As the structure of semi conductors became more complex over time, the packaging technology required significant changes in order to offer added utilities and functionalities. To complement the complexity some new forms of packaging for semiconductor integrated circuits were developed, that were classified based on their mounting style.
Major Types of Mounting in Semiconductors
Through Hole Mounting: This mounting technique involves different components which have lead wires that are led to the board through holes, hence the name. In this method, leads
rely on holes in a multilayer PCB. The leads are then finally soldered to offer permanent mounting. The technology finds usage in
DIP aka Dual Inline Packaging
Pin Grid Array Package
Surface Mounting: This is a relatively new mounting method worked out seeing a
tremendous increase in the number of pins in Integrated Circuits. As demand for smaller weight and size of packaged weight increased, there was felt a need for a new, improved technology that came to be known as surface mount technology (SMT). In this leads are soldered on PCB surface directly rather than using hole mounting. The technology is used in
Chip Carrier Packages
The Differences Between Through Hole and Surface Mounted technology
There are some points that make SMT different from Through Hole, which have been briefly summarized below
SMT has helped significantly in solving the space problems that were commonly noticed with the Through Hole mounting.
The pin count has increased greatly in SMT when compared to its older counterparts.
In SMT, the components are leadless and are directly mounted to the board surface. In Through Hole the components have lead wires that are taken to the wiring boards via holes.
The Pads on the surface in SMT are not used for connection of layers on the printed wiring boards.
The components in the Though Hole Technology are larger which leads to lower component density per unit area. The packing density that can be achieved with SMT is very high as this allows mounting component on both sides, when needed.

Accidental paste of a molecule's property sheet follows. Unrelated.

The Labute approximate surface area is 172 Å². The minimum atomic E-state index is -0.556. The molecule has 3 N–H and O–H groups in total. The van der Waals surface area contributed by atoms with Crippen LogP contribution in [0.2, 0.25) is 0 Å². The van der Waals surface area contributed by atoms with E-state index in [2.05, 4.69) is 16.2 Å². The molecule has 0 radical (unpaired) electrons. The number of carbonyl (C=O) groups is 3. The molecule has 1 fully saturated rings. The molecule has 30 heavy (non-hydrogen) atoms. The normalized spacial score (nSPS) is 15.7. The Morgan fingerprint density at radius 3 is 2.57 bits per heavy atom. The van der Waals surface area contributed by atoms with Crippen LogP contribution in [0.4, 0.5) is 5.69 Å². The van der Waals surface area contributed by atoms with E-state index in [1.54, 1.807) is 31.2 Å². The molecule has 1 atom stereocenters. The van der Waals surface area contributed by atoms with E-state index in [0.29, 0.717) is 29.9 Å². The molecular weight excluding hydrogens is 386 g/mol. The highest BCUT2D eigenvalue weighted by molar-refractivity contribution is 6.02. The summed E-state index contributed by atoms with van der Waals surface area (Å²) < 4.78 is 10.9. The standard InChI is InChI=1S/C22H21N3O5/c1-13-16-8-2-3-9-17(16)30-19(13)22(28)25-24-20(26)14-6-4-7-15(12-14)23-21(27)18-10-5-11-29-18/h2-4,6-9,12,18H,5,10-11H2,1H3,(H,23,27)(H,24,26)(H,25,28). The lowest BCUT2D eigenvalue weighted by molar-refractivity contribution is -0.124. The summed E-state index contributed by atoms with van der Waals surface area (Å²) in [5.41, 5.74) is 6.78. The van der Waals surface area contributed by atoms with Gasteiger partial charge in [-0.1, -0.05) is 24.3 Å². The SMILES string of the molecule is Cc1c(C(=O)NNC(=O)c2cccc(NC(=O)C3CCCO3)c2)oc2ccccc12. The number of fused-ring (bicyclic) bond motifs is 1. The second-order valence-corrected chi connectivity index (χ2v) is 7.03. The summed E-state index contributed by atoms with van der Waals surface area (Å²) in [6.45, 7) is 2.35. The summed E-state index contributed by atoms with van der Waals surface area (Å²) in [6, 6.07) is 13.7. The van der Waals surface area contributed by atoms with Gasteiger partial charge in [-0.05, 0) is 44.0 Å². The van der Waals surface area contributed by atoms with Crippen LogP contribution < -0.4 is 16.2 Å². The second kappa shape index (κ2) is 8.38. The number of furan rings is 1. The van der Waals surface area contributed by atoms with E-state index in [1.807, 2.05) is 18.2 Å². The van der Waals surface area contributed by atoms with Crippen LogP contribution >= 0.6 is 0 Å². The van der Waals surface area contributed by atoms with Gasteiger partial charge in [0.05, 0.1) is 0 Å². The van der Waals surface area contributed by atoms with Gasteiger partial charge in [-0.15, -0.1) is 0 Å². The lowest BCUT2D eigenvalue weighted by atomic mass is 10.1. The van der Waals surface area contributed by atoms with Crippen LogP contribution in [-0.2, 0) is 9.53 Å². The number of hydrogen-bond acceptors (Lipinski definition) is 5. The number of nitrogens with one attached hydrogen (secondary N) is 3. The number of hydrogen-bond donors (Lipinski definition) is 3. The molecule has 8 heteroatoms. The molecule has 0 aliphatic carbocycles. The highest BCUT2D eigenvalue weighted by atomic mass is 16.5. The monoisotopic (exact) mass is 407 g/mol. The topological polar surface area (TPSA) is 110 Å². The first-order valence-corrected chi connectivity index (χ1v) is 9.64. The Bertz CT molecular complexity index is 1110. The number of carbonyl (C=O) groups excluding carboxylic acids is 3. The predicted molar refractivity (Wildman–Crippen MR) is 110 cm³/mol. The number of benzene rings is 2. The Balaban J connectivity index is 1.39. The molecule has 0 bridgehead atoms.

SMT has made possible applications that seemed impossible with through hole.
SMT is suitable for high volume production that gives access to lowered cost of unit assemblies which is not possible with through hole technology.
With SMT acquiring higher circuit speed is easier due to the reduced size. SMT fulfils one of the prime marketing requirements while assisting in making high performance circuits in a very small size.
SMT has a disadvantage as the capital investment involved in its machinery and production is higher.
Designing, production, skill and technology required in implementing SMT is very advanced when compared to through hole technology.
When comparing both, SMT surpasses Through Hole in advantages, which clearly define and justify the majority (90%) use of this technology in board assemblies. Through Hole however is anticipated to remain in use in testing and prototype applications that may need manual adjustments and replacements.Its complete disappearance from the scene seems to be ruled out.